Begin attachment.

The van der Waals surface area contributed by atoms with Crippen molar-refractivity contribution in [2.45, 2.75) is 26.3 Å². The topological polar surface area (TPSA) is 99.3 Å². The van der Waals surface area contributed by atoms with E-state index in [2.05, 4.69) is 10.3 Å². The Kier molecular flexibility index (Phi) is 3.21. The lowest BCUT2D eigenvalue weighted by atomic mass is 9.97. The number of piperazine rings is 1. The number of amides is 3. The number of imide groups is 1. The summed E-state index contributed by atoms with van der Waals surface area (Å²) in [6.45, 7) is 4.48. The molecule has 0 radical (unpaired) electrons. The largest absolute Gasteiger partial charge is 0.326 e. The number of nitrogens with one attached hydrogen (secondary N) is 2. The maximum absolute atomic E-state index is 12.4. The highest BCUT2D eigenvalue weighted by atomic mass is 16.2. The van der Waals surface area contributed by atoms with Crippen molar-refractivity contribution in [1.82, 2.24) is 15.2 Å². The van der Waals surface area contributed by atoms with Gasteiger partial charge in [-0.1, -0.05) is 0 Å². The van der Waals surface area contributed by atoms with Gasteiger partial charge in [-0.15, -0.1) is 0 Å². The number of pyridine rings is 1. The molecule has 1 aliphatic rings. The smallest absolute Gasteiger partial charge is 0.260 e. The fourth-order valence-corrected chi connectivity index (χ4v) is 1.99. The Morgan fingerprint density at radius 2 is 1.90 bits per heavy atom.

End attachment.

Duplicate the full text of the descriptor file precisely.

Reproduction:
The van der Waals surface area contributed by atoms with Crippen molar-refractivity contribution in [2.45, 2.75) is 26.3 Å². The topological polar surface area (TPSA) is 99.3 Å². The van der Waals surface area contributed by atoms with E-state index in [2.05, 4.69) is 10.3 Å². The Kier molecular flexibility index (Phi) is 3.21. The lowest BCUT2D eigenvalue weighted by atomic mass is 9.97. The number of piperazine rings is 1. The number of amides is 3. The number of imide groups is 1. The summed E-state index contributed by atoms with van der Waals surface area (Å²) in [6.45, 7) is 4.48. The molecule has 0 radical (unpaired) electrons. The largest absolute Gasteiger partial charge is 0.326 e. The number of nitrogens with one attached hydrogen (secondary N) is 2. The maximum absolute atomic E-state index is 12.4. The highest BCUT2D eigenvalue weighted by atomic mass is 16.2. The van der Waals surface area contributed by atoms with Crippen molar-refractivity contribution in [1.82, 2.24) is 15.2 Å². The van der Waals surface area contributed by atoms with Gasteiger partial charge in [-0.1, -0.05) is 0 Å². The van der Waals surface area contributed by atoms with Gasteiger partial charge in [-0.15, -0.1) is 0 Å². The number of pyridine rings is 1. The molecule has 1 aliphatic rings. The smallest absolute Gasteiger partial charge is 0.260 e. The fourth-order valence-corrected chi connectivity index (χ4v) is 1.99. The Morgan fingerprint density at radius 2 is 1.90 bits per heavy atom.